Martin, also a prolific author, has always been intrigued by the cartoons strewn throughout the pages of the New Yorker. So when he was presented with the opportunity to work with Bliss, who has been a staff cartoonist at the magazine since 1997, he seized the moment. “The idea of a one-panel image with or without a caption mystified me,” he writes. “I felt like, yeah, sometimes I’m funny, but there are these other weird freaks who are actually funny.” Once the duo agreed to work together, they established their creative process, which consisted of working forward and backward: “Forwards was me conceiving of several cartoon images and captions, and Harry would select his favorites; backwards was Harry sending me sketched or fully drawn cartoons for dialogue or banners.” Sometimes, he writes, “the perfect joke occurs two seconds before deadline.” There are several cartoons depicting this method, including a humorous multipanel piece highlighting their first meeting called “They Meet,” in which Martin thinks to himself, “He’ll never be able to translate my delicate and finely honed droll notions.” In the next panel, Bliss thinks, “I’m sure he won’t understand that the comic art form is way more subtle than his blunt-force humor.” The team collaborated for a year and created 150 cartoons featuring an array of topics, “from dogs and cats to outer space and art museums.” A witty creation of a bovine family sitting down to a gourmet meal and one of Dumbo getting his comeuppance highlight the duo’s comedic talent. What also makes this project successful is the team’s keen understanding of human behavior as viewed through their unconventional comedic minds.

A virtuoso performance and an ode to an undervalued medium created by two talented artists.

Pub Date: Nov. 17, 2020

ISBN: 978-1-250-26289-9

Page Count: 272

Publisher: Celadon Books

Review Posted Online: Aug. 30, 2020

Kirkus Reviews Issue: Sept. 15, 2020

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  • New York Times Bestseller

ELON MUSK

Alternately admiring and critical, unvarnished, and a closely detailed account of a troubled innovator.

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A warts-and-all portrait of the famed techno-entrepreneur—and the warts are nearly beyond counting.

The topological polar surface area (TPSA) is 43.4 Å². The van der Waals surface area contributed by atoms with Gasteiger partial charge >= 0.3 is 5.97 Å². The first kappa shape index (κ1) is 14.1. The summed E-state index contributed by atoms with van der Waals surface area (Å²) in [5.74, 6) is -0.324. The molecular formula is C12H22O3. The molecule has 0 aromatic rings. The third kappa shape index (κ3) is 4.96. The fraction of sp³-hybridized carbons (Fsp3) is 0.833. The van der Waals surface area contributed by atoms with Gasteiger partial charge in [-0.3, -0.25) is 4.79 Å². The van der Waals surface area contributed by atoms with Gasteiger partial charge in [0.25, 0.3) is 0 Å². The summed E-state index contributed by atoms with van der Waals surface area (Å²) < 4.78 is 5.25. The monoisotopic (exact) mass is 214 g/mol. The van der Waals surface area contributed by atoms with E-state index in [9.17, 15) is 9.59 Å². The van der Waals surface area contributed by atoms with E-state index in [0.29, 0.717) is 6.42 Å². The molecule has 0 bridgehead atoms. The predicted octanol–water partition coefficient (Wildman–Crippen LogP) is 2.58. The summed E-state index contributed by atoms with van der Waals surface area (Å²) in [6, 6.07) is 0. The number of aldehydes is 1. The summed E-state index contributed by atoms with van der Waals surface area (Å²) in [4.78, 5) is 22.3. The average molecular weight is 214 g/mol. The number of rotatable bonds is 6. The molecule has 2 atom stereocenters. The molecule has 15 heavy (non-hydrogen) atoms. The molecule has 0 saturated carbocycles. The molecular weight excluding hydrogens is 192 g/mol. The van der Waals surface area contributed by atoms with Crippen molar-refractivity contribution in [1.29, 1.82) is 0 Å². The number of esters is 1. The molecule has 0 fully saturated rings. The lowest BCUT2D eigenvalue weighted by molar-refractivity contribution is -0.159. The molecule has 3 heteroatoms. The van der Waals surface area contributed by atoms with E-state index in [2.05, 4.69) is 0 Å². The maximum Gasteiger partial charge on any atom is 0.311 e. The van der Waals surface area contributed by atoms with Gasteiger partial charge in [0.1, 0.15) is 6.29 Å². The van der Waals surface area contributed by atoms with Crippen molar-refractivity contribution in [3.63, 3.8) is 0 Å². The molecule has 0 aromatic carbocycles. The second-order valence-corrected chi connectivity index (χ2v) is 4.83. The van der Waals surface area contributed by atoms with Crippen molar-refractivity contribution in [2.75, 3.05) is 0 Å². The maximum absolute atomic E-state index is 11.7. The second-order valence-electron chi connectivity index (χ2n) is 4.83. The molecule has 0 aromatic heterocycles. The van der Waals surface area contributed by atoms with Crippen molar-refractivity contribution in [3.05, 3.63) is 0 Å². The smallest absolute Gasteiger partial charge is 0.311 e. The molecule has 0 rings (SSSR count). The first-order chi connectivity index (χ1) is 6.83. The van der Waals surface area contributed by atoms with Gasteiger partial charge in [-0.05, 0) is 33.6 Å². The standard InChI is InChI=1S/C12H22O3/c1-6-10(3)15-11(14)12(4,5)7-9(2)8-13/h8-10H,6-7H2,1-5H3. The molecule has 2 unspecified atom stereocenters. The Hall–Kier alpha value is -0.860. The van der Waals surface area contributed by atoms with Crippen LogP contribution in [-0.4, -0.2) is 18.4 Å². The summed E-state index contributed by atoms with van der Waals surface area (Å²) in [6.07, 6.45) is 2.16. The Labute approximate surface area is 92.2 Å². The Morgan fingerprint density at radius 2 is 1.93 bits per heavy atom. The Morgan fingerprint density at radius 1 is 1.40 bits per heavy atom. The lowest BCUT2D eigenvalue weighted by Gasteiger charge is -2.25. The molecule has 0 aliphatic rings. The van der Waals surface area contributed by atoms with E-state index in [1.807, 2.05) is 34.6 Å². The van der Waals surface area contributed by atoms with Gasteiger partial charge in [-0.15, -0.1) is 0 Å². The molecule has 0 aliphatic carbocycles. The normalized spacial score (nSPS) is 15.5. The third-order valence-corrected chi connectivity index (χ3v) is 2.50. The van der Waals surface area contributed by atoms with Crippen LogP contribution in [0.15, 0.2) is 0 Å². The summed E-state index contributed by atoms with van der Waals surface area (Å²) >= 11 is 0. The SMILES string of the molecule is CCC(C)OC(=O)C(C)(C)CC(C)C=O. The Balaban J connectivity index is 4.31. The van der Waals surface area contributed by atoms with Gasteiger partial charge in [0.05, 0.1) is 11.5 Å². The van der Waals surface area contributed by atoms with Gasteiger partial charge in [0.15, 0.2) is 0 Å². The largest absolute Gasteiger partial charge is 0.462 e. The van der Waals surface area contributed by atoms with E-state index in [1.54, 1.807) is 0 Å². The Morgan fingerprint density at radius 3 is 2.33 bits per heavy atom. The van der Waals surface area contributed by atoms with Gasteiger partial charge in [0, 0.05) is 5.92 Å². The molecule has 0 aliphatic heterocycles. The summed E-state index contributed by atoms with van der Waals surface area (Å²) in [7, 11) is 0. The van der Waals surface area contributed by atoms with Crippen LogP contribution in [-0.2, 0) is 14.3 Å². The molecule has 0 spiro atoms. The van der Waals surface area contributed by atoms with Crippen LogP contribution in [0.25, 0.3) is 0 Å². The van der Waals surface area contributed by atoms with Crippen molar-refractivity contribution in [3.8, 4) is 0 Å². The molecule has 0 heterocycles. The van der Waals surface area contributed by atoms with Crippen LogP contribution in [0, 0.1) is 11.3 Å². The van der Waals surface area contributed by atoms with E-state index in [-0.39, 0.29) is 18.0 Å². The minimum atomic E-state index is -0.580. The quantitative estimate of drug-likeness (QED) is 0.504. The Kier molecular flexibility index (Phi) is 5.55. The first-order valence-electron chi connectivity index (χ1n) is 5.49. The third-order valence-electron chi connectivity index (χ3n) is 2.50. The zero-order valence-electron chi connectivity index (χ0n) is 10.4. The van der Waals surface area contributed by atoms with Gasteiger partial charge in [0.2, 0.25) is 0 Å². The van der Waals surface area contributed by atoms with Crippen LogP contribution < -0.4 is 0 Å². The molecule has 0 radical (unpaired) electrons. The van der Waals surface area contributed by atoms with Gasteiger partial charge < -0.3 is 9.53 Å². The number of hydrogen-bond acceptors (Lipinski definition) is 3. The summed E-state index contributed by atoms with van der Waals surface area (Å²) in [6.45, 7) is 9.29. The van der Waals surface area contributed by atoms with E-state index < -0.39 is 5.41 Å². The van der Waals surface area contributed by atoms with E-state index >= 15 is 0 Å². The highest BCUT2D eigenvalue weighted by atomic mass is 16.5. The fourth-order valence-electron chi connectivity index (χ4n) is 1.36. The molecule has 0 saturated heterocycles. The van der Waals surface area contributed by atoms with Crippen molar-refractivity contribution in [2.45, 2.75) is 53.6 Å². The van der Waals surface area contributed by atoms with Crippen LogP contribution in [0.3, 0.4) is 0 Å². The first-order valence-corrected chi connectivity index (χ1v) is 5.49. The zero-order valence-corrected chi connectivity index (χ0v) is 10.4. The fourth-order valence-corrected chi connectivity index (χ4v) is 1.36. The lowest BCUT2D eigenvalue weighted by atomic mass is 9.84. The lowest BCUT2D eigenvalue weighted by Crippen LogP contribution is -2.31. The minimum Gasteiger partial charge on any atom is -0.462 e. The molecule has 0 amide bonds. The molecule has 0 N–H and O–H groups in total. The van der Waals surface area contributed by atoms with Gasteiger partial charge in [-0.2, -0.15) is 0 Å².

To call Elon Musk (b. 1971) “mercurial” is to undervalue the term; to call him a genius is incorrect. Instead, Musk has a gift for leveraging the genius of others in order to make things work. When they don’t, writes eminent biographer Isaacson, it’s because the notoriously headstrong Musk is so sure of himself that he charges ahead against the advice of others: “He does not like to share power.” In this sharp-edged biography, the author likens Musk to an earlier biographical subject, Steve Jobs. Given Musk’s recent political turn, born of the me-first libertarianism of the very rich, however, Henry Ford also comes to mind. What emerges clearly is that Musk, who may or may not have Asperger’s syndrome (“Empathy did not come naturally”), has nurtured several obsessions for years, apart from a passion for the letter X as both a brand and personal name. He firmly believes that “all requirements should be treated as recommendations”; that it is his destiny to make humankind a multi-planetary civilization through innovations in space travel; that government is generally an impediment and that “the thought police are gaining power”; and that “a maniacal sense of urgency” should guide his businesses. That need for speed has led to undeniable successes in beating schedules and competitors, but it has also wrought disaster: One of the most telling anecdotes in the book concerns Musk’s “demon mode” order to relocate thousands of Twitter servers from Sacramento to Portland at breakneck speed, which trashed big parts of the system for months. To judge by Isaacson’s account, that may have been by design, for Musk’s idea of creative destruction seems to mean mostly chaos.

Alternately admiring and critical, unvarnished, and a closely detailed account of a troubled innovator.

Pub Date: Sept. 12, 2023

ISBN: 9781982181284

Page Count: 688

Publisher: Simon & Schuster

Review Posted Online: Sept. 12, 2023

Kirkus Reviews Issue: Oct. 15, 2023